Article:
B. Hertzberg et al. / Electrochemistry Communications 13 (2011) 818–821819for Si deposition and as current collectors for electrochemicalmeasurements.For electrochemical Li insertion experiments, Si film-coated Ni foilelectrodes were assembled into 2016 lithium-ion coin cells inside anAr filled glovebox. 1 M lithium hexafluorophosphate (LiPF 6 ) salt,dissolved in ethylene, dimethyl, and diethyl carbonate (1:1:1 wt. %solution), was used as an electrolyte. Li foil (electrochemical grade,Alfa Aesar) of 1 mm in thickness was used as a counter electrode. Liinsertions into Si films were performed in a series of two steps. First, aconstant current was applied at a slow C/40 rate until the potentialreached a pre-selected value. This was followed by a constantpotential step, at which the selected potential was applied to thecell until the current dropped to 1–5% of the C/40 current appliedduring the constant current step.To prepare samples for mechanical measurements, the lithiated Sielectrodes were removed from the coin cell in an Ar box and mountedon a stainless steel substrate using a thermoplastic polymer adhesive.Great care was taken in order to avoid a reaction of lithiated Si with airor moisture during the time between cell disassembly and depthsensingindentation measurements inside a nanoindenter chamberfilled with Ar. After mounting on a rigid stainless steel substrate, thesamples were dipped into an anhydrous dimethyl carbonate (DMC)filled vial, placed inside a double-walled Ar-filled container andsealed. Before indentation, ultra high purity Ar (99.9999%, Air Gas)was purging the sealed indentation chamber at 0.5 scfm for 15 minand continued for the duration of the experiments. During the short(~10 s) transfer of the samples from the container to the Ar-fillednanoindenter chamber, the samples were coated with an ~1 mm layerof DMC, which evaporated in the chamber in about 30 min during acontinuous Ar purge.Depth-sensing indentation measurements were performed on aHysitron TI 900 TriboIndenter. A diamond cube corner tip (Northstar,radius b40 nm) was used for the measurements. Calibration wasperformed using a polycarbonate standard with Young's modulus3.1 GPa and a hardness of 200 MPa, and a 6 coefficient fitting curve.Indentations were done using max loads of 6000–8500 μN. Theloading and unloading rates ranged from 300 to 350 μN/s and werethe same for loading and unloading. 16 indentations were made ineach sample using the same experimental parameters and spaced10 μm apart. The average values for the modulus and hardness arereported.Reduced modulus values were calculated from the unloadingcurve using the methods developed by Oliver and Pharr [17]. Area wasdetermined by calibration of the tip geometry as a function ofpenetration depth. Stiffness measurements were made by fitting theunloading of an indent to a power law function using a regressionanalysis. This allows the slope at the initial unloading to be calculatedanalytically and reduces the dependence of the method on theamount of creep occurring in the samples. The hardness wascalculated using the calibrated area function and the maximum loadof the indent. While localized stresses produced during nanoindentationmay create concentration gradients and local variations inmechanical properties [18], these effects were not considered in ourcalculations.3. Results and discussionFig. 1a shows the cross-sectional micrograph of the deposited Sifilm. The films' thicknesses obtained from SEM were in a goodagreement with what was obtained from the mass changes observedin the sample after CVD deposition, assuming the density of thedeposited Si to be 2.3 g/cm 3 . XRD confirmed the formation ofnanostructured Si. In contrast to Si CVD deposited at 500 °C, whichshowed XRD-amorphous microstructure [7,9], the deposition performedfor the current studies at 750 °C revealed distinct Si peakformation. Fig. 1b shows a typical high-resolution portion of the XRDpattern for the as-deposited unlithiated Si thin film. The broad Si peakvisible at 28.7 corresponds to diffraction from the {111} family ofplanes. Using an instrumental standard and the Scherrer method, theaverage grain size was calculated as 74 nm.Fig. 2a shows an example of the galvanostatic Li insertion profilefor the produced Si film anodes. The shape of the profile is similar tothe profiles previously reported in literature for other Si electrodes(see e.g. Refs. [3,9,15]). In contrast to intercalation-type electrodematerials, these profiles do not exhibit horizontal plateaus and cover alarger potential range. The following constant potentials wereselected for the electrochemical alloying: 0.174 V (for LiSi), 0.137 V(for Li 1.68 Si), 0.078 V (for Li 2.61 Si) and 0.010 V (for Li 3.75 Si). Due to thelarge Si film thickness and high Si capacity, Li losses due to SEIformation (no more than 1%, estimated) were neglected in ourcalculations of the alloys' composition.Examples of typical load vs. displacement curves for nanoindentationson lithium-silicon thin films are presented in Fig. 2b. Thesegraphs show the load-unload behavior for pure Si films and for Si filmslithiated to different final compositions. We can see the progressivetransformation of the material as more lithium is inserted. At the samevalue of the applied load the nanoindenter tip penetrates to largerdepth for higher Li content, indicating a systematic reduction inhardness upon Li insertion into Li–Si alloy. The slope of the unloadingcurve also decreases with increasing degree of lithiation, indicating areduction in Young's modulus. Occasionally, an “elbow” in theunloading curves of lithiated samples (Fig. 2c) was observed. Inpure Si this feature is associated with pressure induced crystalline-toamorphousphase transformations [19]. If this is also true for Li–Sialloys, then this observation suggests the presence of nanocrystallinegrains in all the lithiated films.Fig. 2d shows the load vs. displacement curves for the Li 1.08 Sisample. While some variation in the loading curves is observed, theslopes of the unloading curves are commonly very similar, indicatinghigh degree of homogeneity of the Young's modulus throughout theFig. 1. (a) Cross-sectional SEM micrograph of a CVD-deposited Si film on C-coated Ni foil substrate, (b) high-resolution X-ray diffraction pattern of the Si film.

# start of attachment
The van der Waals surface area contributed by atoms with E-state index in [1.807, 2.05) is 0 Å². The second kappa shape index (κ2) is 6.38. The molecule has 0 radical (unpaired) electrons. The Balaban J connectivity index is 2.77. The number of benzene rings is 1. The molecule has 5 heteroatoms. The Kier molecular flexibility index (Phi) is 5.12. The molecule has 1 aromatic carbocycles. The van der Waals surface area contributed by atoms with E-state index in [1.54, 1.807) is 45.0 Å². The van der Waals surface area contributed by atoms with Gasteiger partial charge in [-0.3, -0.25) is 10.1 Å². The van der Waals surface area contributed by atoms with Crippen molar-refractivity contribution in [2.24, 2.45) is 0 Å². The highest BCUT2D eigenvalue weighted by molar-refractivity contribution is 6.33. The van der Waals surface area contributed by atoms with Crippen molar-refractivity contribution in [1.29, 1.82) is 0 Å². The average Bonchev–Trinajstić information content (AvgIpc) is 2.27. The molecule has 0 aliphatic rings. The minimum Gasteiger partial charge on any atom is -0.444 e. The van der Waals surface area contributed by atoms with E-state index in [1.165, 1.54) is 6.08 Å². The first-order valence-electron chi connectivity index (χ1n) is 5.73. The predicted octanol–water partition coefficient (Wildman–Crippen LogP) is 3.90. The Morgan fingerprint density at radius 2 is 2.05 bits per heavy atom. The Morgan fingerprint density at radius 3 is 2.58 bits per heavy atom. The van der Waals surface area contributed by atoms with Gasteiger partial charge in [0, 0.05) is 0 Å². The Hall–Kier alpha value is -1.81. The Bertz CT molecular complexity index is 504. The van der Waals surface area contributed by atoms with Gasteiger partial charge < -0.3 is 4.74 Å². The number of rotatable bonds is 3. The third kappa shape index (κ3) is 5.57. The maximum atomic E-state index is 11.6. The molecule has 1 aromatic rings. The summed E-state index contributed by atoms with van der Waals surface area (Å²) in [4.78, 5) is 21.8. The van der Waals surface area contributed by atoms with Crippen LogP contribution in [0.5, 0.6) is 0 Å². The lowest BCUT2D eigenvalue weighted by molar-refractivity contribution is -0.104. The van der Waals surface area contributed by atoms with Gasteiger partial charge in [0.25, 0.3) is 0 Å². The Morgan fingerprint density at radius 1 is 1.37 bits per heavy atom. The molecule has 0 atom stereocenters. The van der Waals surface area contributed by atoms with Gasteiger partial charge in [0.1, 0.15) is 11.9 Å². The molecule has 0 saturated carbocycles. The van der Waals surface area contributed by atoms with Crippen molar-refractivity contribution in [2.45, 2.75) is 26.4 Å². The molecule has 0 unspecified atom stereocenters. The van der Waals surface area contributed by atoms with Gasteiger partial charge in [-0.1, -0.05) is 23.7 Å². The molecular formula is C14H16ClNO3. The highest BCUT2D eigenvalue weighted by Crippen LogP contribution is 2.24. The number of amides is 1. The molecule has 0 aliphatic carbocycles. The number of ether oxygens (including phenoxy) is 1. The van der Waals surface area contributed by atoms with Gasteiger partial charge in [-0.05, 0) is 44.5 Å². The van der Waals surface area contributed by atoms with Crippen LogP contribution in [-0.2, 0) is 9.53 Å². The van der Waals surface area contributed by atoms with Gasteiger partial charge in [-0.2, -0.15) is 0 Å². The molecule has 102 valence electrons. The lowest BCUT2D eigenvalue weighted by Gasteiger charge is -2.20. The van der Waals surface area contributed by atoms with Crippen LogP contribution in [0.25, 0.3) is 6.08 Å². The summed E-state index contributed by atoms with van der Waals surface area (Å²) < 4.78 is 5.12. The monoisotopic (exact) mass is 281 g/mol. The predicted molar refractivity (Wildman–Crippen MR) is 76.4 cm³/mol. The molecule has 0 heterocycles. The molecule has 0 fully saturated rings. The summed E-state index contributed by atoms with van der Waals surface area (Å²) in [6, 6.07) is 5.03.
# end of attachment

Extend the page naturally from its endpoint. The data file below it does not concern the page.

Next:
820 B. Hertzberg et al. / Electrochemistry Communications 13 (2011) 818–821aPotential (V)1.00.80.60.40.2CompositionLi 0.6 SiLi 1.08 SiLi 2.06 SiVolume Fraction of LiSi 0.00Li 0.6 Si 0.39Li 1.08 Si 0.53Li 2.06 Si 0.67Li 3.75 Si 0.78Li 1Li 3.75 SibLoad (µN)100008000600040002000as-deposited SiLi 0.6 SiLi 1.08 SiLi 2.06 SiLi 3.75 Si0.000500 1000 1500 2000 2500 3000 3500 4000 0 100 200 300 400 500 600 700 800 900 10001100Capacity (mAh/g)Depth (nm)cLoad (uN)90008000700060005000400030002000100000Li 2.06 Sielbow100 200 300 400 500 600 700 800 900 10001100Depth (nm)dLoad (uN)90008000700060005000400030002000100000Li 1.08 Si100 200 300 400 500 600 700 800 900 10001100Depth (nm)eYoung's Modulus (GPa)12011010090807060504030201000.0fDFT calculationsadopted from [13] for5.5new data crystalline and amorphous phases5.04.54.0new data3.53.02.52.01.5rule of mixtures1.0adopted from [15]0.5rule of mixtures0.00.1 0.2 0.3 0.4 0.5 0.6 0.7 0.8 0.9 1.0 0.0 0.1 0.2 0.3 0.4 0.5 0.6 0.7 0.8 0.9 1.0Volume fraction of LiVolume Fraction of LiHardness (GPa)Fig. 2. (a) Electrochemical profile for lithium insertion into nanocrystalline Si film; (b) load-displacement curves for Si film samples at various stages of lithiation; (c) a loaddisplacementcurve with an “elbow” in the unloading curve; (d) load-displacement curves for Si film lithiated to Li 1.08 Si; (e) Young's modulus of Li–Si alloys as function of volumefraction of Li; (f) hardness of Li–Si alloys as function of volume fraction of Li.sample. The slopes of the unloading curves were used to determinethe average Young's modulus of our samples. Fig. 2e shows thechanges in the Young's modulus as a function of the volume fraction oflithium in the film, calculated assuming theoretical values for thedensity and molar mass of Li and Si. For comparison purposes, wehave also included a theoretical measurement of the Young's modulusbased on a linear rule of mixtures:E = E Li V Li + E Si V Siwhere V Li and V Si are the volume fractions of Li and Si, respectively, inthe film, and E Li and E Si are the experimentally determined modulus ofmicrocrystalline Li and nanocrystalline Si films, respectively. Note thatthe atomic and volume fractions are very similar (b4% difference).The Young's modulus of nanocrystalline Si film measured from theload-unload curves was found to be 92 GPa, close to the valuesreported for amorphous (90 GPa) silicon [13]. The Young's modulus ofLi was determined to be 5 GPa, consistent with the reported values[15]. Our experiments show when the thin film is lithiated to Li 0.6 Si,the Young's modulus decreases linearly to a value of 58 GPa, as wouldbe predicted by the rule of mixtures. Interestingly, however, higherdegree of lithiation to ~Li 1.08 Si and Li 2.06 Si leads to the increase in theYoung's modulus. A similar increase was also observed in Ref. [15],although the absolute values of the Young's modulus are higher in ourmeasurements. Specifically, in this range the Young's modulusremains constant at ~70 GPa, significantly exceeding the linear ruleof mixtures. This value, however, is an average between the DFTpredictedYoung's modulus for amorphous and crystalline phases ofsimilar compositions [13]. The value of the Young's modulus is related tothe average stiffness of inter-atomic bonds. However, the charge state ofindividual atoms, the ionic character and stiffness of individual Si–Libonds (and to a smaller degree, the stiffness of Si–Si and Li–Li bonds) as